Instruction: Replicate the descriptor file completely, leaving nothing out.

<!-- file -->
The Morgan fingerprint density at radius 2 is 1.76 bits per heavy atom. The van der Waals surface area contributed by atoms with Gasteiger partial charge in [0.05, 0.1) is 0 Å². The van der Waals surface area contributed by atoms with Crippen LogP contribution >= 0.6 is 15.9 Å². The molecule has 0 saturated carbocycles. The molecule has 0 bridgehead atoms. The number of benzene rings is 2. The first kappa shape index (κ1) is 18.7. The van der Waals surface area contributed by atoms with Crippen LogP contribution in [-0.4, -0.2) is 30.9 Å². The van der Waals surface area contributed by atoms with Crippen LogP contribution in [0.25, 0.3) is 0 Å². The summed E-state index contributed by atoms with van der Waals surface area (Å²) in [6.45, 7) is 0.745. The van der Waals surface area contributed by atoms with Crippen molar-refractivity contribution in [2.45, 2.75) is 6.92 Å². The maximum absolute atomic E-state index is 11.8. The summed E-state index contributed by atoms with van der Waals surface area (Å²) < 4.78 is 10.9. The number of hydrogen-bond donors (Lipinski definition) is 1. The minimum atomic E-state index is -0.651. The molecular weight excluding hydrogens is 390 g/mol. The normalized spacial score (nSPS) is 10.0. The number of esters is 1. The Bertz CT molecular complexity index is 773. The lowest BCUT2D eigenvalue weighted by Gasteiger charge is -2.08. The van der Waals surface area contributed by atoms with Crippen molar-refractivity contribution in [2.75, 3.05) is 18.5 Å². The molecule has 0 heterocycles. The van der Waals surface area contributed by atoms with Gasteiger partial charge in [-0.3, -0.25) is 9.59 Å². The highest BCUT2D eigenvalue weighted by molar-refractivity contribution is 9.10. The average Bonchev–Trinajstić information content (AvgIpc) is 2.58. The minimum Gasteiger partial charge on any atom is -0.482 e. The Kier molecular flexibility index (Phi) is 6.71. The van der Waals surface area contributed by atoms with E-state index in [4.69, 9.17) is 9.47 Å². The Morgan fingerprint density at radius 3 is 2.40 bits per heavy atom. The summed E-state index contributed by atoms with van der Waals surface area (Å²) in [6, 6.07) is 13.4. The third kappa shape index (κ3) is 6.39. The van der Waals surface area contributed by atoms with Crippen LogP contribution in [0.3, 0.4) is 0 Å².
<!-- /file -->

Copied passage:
The Morgan fingerprint density at radius 2 is 1.76 bits per heavy atom. The van der Waals surface area contributed by atoms with Gasteiger partial charge in [0.05, 0.1) is 0 Å². The van der Waals surface area contributed by atoms with Crippen LogP contribution >= 0.6 is 15.9 Å². The molecule has 0 saturated carbocycles. The molecule has 0 bridgehead atoms. The number of benzene rings is 2. The first kappa shape index (κ1) is 18.7. The van der Waals surface area contributed by atoms with Crippen LogP contribution in [-0.4, -0.2) is 30.9 Å². The van der Waals surface area contributed by atoms with Crippen LogP contribution in [0.25, 0.3) is 0 Å². The summed E-state index contributed by atoms with van der Waals surface area (Å²) in [6.45, 7) is 0.745. The van der Waals surface area contributed by atoms with Crippen molar-refractivity contribution in [2.45, 2.75) is 6.92 Å². The maximum absolute atomic E-state index is 11.8. The summed E-state index contributed by atoms with van der Waals surface area (Å²) < 4.78 is 10.9. The number of hydrogen-bond donors (Lipinski definition) is 1. The minimum atomic E-state index is -0.651. The molecular weight excluding hydrogens is 390 g/mol. The normalized spacial score (nSPS) is 10.0. The number of esters is 1. The Bertz CT molecular complexity index is 773. The lowest BCUT2D eigenvalue weighted by Gasteiger charge is -2.08. The van der Waals surface area contributed by atoms with Crippen molar-refractivity contribution in [2.75, 3.05) is 18.5 Å². The molecule has 0 heterocycles. The van der Waals surface area contributed by atoms with Gasteiger partial charge in [-0.3, -0.25) is 9.59 Å². The highest BCUT2D eigenvalue weighted by molar-refractivity contribution is 9.10. The average Bonchev–Trinajstić information content (AvgIpc) is 2.58. The minimum Gasteiger partial charge on any atom is -0.482 e. The Kier molecular flexibility index (Phi) is 6.71. The van der Waals surface area contributed by atoms with E-state index in [4.69, 9.17) is 9.47 Å². The Morgan fingerprint density at radius 3 is 2.40 bits per heavy atom. The summed E-state index contributed by atoms with van der Waals surface area (Å²) in [6, 6.07) is 13.4. The third kappa shape index (κ3) is 6.39. The van der Waals surface area contributed by atoms with Crippen LogP contribution in [0.3, 0.4) is 0 Å².